Analysis: Majestic’s shock change of tack

Who might be interested in buying the retail estate?

Until Majestic unveils the exact number and location of the stores it is likely to dispose of, and those it intends to keep and rebrand as Naked Wines, it’s hard to tell who, if anyone, might be interested in buying all or part of the estate.

The estate currently comprises around 200 retail stores, with approximately 16 in London, a further 23 within the M25, and the rest spread out across most regions of the UK. (According to its website, there are 24 stores in the South East, 34 in the South West, 11 in East Anglia, 26 in the Midlands, 5 in Wales, 31 in the North and 14 in Scotland, the majority located in the central belt).

Shore Capital notes the average lease length is less than 5 years and around 40 of the stores are freehold properties.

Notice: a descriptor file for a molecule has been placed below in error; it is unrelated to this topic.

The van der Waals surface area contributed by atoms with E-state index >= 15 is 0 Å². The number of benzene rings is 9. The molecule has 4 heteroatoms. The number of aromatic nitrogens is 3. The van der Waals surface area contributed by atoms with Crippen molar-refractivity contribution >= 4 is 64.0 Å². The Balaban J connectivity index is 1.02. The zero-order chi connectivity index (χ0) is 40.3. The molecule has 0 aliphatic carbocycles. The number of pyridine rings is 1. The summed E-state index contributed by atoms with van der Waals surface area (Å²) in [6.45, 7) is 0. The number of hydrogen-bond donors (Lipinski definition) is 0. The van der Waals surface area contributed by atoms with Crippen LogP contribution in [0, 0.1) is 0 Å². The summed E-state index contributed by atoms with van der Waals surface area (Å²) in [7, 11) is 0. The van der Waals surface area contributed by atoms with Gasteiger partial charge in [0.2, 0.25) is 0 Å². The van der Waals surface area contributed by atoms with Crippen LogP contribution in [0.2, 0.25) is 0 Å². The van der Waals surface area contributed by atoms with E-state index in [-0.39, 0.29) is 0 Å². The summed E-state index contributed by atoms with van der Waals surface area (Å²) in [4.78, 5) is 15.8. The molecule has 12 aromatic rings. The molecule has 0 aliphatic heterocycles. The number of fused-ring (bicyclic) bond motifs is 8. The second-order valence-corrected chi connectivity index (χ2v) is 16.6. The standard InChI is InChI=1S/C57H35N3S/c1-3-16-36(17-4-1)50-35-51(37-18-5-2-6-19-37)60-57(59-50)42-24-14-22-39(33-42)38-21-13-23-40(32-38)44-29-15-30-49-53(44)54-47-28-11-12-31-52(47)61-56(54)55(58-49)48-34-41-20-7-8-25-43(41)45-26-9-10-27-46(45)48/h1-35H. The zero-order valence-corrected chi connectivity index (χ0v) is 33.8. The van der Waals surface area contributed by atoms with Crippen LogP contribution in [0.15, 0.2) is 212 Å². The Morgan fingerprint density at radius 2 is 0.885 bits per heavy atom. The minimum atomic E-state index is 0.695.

So who is in the market for snapping up stores?  As Shore Capital analyst Greg Lawless pointed out in an analyst note this morning, there are already around 100 or so booze stores potentially for sale from the high street’s previous off-license casualty, Oddbins and its sister retail brands, that have yet to be sold out of administration, making it a bit of a buyer’s market.

“It remains to be seen how much appetite there will be in the wider retail market for a chain of approximately 200 wine warehouse stores but we note that Majestic is a well-known brand with a good client base,” he wrote.